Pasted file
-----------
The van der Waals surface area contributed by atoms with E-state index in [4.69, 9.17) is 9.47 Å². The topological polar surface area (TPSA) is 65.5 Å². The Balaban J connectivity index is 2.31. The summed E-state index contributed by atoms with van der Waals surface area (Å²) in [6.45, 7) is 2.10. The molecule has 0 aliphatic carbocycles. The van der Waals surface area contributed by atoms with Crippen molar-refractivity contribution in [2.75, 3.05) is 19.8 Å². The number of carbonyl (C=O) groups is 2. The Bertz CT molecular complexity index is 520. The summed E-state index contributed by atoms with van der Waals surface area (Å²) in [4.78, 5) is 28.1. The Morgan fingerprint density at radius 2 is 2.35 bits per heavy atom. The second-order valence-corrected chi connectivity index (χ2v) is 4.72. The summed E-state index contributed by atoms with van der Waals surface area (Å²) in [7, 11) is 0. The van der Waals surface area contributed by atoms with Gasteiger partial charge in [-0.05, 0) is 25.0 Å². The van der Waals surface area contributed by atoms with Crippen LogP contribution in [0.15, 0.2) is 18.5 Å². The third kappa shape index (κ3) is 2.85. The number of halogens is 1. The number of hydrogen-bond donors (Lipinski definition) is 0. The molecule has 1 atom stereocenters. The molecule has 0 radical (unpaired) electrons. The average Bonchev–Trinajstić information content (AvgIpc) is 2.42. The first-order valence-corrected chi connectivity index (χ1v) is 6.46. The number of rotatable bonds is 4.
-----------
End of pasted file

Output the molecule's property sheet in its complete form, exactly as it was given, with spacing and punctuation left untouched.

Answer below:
The van der Waals surface area contributed by atoms with E-state index in [4.69, 9.17) is 9.47 Å². The topological polar surface area (TPSA) is 65.5 Å². The Balaban J connectivity index is 2.31. The summed E-state index contributed by atoms with van der Waals surface area (Å²) in [6.45, 7) is 2.10. The molecule has 0 aliphatic carbocycles. The van der Waals surface area contributed by atoms with Crippen molar-refractivity contribution in [2.75, 3.05) is 19.8 Å². The number of carbonyl (C=O) groups is 2. The Bertz CT molecular complexity index is 520. The summed E-state index contributed by atoms with van der Waals surface area (Å²) in [4.78, 5) is 28.1. The Morgan fingerprint density at radius 2 is 2.35 bits per heavy atom. The second-order valence-corrected chi connectivity index (χ2v) is 4.72. The summed E-state index contributed by atoms with van der Waals surface area (Å²) in [7, 11) is 0. The van der Waals surface area contributed by atoms with Gasteiger partial charge in [-0.05, 0) is 25.0 Å². The van der Waals surface area contributed by atoms with Crippen LogP contribution in [0.15, 0.2) is 18.5 Å². The third kappa shape index (κ3) is 2.85. The number of halogens is 1. The number of hydrogen-bond donors (Lipinski definition) is 0. The molecule has 1 atom stereocenters. The molecule has 0 radical (unpaired) electrons. The average Bonchev–Trinajstić information content (AvgIpc) is 2.42. The first-order valence-corrected chi connectivity index (χ1v) is 6.46. The number of rotatable bonds is 4.